Upper Arlington City Council will hold a special meeting on Tuesday, Sept. 4 to decide whether to keep a liquor permit issue on the Nov. 6 ballot.

Upper Arlington City Council will hold a special meeting on Tuesday, Sept. 4, to decide whether to keep a liquor permit issue on the Nov. 6 ballot.

The proposal seeks to allow alcohol throughout the Lane Avenue Community Entertainment District.

Council will hold the special meeting immediately following a regularly scheduled conference session, which is slated for 7:30 p.m. on Sept. 4 at Upper Arlington City Hall.

The city must notify the Franklin County Board of Elections by Wednesday, Sept. 5, if it opts to remove the issue from the ballot.

The announcement of the special meeting followed an Aug. 30 closed-door meeting city officials held with business owners in the Lane Avenue CED.

"We should have a very clear direction on what's happening by the end of the meeting on Tuesday," said Emma Speight, Upper Arlington community affairs director.

At issue is whether a "no" vote on the ballot issue could void liquor permits currently held by 11 businesses in the CED.

Currently, liquor permits are allowed in portions of the 39-acre CED, and those permits presently are held by various businesses, including the Wine Bistro, Rusty Bucket Restaurant and Tavern, La Chatelaine French Bakery and Bistro and Whole Foods Market.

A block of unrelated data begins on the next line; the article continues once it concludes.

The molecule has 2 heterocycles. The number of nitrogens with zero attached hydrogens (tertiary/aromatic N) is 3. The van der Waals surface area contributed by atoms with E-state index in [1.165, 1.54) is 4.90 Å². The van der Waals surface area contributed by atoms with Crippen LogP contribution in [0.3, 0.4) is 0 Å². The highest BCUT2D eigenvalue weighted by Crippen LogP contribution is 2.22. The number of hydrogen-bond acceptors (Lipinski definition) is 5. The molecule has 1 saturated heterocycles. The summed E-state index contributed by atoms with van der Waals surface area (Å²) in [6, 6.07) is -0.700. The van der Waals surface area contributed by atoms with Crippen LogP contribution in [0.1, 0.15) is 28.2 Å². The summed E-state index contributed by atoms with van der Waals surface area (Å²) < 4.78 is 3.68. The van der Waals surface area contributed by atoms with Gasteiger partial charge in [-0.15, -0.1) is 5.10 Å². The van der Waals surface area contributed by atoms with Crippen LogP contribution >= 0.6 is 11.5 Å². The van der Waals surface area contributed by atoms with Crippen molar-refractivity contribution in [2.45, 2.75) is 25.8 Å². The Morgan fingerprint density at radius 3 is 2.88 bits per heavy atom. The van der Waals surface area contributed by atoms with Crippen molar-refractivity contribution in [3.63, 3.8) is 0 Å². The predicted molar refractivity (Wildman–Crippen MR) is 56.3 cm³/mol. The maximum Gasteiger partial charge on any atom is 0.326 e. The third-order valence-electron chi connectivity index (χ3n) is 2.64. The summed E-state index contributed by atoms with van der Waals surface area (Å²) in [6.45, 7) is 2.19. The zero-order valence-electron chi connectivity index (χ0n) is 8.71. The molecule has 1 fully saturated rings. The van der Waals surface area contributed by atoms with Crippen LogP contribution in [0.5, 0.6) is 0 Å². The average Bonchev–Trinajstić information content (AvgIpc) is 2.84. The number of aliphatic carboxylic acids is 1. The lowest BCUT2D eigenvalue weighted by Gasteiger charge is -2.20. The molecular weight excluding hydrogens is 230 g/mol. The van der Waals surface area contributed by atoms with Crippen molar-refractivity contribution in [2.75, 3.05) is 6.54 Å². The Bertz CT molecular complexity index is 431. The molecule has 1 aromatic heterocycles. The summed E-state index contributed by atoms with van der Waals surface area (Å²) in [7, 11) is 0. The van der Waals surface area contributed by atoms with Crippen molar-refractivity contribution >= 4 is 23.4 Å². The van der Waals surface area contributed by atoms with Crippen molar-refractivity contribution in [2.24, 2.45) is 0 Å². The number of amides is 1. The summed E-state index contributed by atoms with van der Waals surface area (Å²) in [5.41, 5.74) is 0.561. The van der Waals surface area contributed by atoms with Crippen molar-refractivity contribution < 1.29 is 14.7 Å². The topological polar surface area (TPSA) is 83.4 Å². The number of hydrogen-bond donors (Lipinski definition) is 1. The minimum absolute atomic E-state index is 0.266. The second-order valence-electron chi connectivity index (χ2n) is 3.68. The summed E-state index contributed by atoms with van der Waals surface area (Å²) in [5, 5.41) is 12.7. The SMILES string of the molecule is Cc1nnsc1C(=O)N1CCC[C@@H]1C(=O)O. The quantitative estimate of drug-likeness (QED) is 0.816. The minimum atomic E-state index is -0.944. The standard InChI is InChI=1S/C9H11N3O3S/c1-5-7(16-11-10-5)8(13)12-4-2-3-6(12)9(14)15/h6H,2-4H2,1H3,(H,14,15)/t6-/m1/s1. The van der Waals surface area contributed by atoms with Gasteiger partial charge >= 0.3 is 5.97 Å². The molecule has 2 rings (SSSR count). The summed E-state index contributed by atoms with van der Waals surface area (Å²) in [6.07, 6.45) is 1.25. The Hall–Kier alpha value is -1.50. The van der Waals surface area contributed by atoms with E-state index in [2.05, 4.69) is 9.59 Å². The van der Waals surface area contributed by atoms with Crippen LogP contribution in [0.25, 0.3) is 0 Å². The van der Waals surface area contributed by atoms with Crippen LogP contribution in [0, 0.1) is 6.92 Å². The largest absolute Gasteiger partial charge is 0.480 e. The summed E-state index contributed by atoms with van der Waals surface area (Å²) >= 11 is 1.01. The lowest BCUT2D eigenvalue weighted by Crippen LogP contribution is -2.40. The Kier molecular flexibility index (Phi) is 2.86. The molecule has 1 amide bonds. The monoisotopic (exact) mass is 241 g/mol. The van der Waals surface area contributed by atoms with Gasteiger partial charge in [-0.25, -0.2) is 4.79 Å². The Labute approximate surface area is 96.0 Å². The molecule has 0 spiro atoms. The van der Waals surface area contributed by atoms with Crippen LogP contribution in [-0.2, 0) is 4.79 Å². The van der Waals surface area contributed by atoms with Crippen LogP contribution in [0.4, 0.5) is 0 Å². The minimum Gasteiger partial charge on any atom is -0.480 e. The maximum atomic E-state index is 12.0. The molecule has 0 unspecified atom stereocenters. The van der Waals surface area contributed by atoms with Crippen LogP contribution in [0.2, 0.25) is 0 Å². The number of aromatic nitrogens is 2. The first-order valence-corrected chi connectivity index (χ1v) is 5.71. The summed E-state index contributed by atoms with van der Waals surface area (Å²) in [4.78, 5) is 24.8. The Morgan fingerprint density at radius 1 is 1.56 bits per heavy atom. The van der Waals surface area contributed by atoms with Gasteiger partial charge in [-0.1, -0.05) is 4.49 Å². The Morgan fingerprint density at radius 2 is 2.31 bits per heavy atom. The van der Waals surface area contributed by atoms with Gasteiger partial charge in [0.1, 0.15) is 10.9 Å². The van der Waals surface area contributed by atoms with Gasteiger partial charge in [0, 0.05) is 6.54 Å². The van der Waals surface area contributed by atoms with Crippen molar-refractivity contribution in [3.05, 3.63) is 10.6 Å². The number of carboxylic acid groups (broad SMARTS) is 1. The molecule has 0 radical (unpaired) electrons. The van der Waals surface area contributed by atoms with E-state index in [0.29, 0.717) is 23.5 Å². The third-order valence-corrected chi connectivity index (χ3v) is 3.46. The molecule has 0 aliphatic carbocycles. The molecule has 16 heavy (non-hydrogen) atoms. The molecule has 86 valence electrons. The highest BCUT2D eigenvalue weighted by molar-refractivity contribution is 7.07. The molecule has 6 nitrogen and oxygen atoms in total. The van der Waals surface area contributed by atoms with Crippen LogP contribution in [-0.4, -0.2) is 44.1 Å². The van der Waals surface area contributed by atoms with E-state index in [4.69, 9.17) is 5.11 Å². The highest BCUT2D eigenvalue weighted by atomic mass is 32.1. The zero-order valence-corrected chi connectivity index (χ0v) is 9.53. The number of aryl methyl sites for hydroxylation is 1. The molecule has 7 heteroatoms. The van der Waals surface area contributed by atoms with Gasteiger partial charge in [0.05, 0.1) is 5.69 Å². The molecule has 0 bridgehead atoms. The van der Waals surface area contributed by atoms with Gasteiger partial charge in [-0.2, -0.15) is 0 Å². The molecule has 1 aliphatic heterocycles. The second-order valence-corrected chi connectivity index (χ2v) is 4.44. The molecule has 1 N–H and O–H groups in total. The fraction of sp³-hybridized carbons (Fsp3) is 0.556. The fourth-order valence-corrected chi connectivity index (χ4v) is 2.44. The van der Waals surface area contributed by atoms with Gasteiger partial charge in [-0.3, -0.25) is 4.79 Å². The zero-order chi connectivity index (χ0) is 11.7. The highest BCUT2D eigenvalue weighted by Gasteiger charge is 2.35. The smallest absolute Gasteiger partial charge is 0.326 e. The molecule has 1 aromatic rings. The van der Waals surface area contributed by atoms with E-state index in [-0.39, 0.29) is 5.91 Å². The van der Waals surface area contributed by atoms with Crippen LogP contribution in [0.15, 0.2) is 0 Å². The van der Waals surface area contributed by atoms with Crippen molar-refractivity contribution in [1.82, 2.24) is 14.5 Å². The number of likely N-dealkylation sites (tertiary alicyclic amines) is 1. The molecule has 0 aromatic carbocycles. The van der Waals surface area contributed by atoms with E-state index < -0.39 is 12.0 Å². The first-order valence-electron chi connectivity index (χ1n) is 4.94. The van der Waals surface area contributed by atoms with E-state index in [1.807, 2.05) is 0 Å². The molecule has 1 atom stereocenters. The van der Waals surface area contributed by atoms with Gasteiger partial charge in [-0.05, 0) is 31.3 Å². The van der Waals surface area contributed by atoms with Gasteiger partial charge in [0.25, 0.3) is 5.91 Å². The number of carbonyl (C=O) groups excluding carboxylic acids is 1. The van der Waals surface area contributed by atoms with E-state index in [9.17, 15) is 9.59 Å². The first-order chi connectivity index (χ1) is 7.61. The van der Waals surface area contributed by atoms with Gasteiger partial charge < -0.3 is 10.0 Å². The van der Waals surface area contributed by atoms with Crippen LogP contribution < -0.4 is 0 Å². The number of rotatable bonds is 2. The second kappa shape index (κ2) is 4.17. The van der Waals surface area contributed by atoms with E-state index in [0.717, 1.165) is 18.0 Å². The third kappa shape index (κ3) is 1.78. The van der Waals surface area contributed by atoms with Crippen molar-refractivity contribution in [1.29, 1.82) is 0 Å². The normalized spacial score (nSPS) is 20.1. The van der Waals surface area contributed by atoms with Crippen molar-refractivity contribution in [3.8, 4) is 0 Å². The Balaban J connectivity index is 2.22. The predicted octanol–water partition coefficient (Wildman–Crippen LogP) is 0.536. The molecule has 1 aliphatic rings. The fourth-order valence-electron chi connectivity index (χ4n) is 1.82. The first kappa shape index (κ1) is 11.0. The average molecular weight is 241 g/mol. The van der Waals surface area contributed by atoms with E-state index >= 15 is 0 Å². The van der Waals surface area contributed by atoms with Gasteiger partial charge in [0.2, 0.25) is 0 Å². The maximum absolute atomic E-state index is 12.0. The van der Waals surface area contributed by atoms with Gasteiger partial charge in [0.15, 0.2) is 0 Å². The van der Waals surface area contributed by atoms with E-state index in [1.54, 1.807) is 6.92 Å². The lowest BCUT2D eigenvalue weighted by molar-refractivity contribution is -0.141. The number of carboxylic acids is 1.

However, other areas of the district are "dry" – including a 26,000-square-foot space on the former site of Lane Avenue Baptist Church, which has been earmarked for redevelopment that is supposed to include restaurants with bars.

Council on Aug. 6 unanimously approved an ordinance to place an issue on the Nov. 6 ballot, asking Upper Arlington voters to allow liquor permits for all businesses in the CED.

City Attorney Jeanine Amid Hummer said the intent was to extend liquor permit accessibility to new businesses coming to the entertainment district. City officials, including Hummer, thought approval of the November ballot issue would only affect new businesses and would not put existing liquor licenses at risk should it fail.

When questions arose as to the potential fallout of the Nov. 6 vote, the city sought an opinion from the Franklin County Prosecutor's Office, which in turn sought guidance from the Ohio Attorney General's Office.

Attorney General Mike DeWine concluded that a "no" vote on Nov. 6 would mean current license-holders would lose their abilities to sell alcohol.

Hummer said she "respectfully disagrees" with the attorney general's finding.

Speight said representatives of Lane Avenue Redevelopment LCC, which is developing the former Lane Avenue Baptist Church site, told city officials on Aug. 30 they support a roll of the dice with voters.

"The representatives of the mixed-use project and J. Lui are in favor of the city moving forward with the ballot issue," she said.

Speight added that if the ballot issue is rejected, the developer and J. Lui officials "may well bring (the ballot issue) forward next year."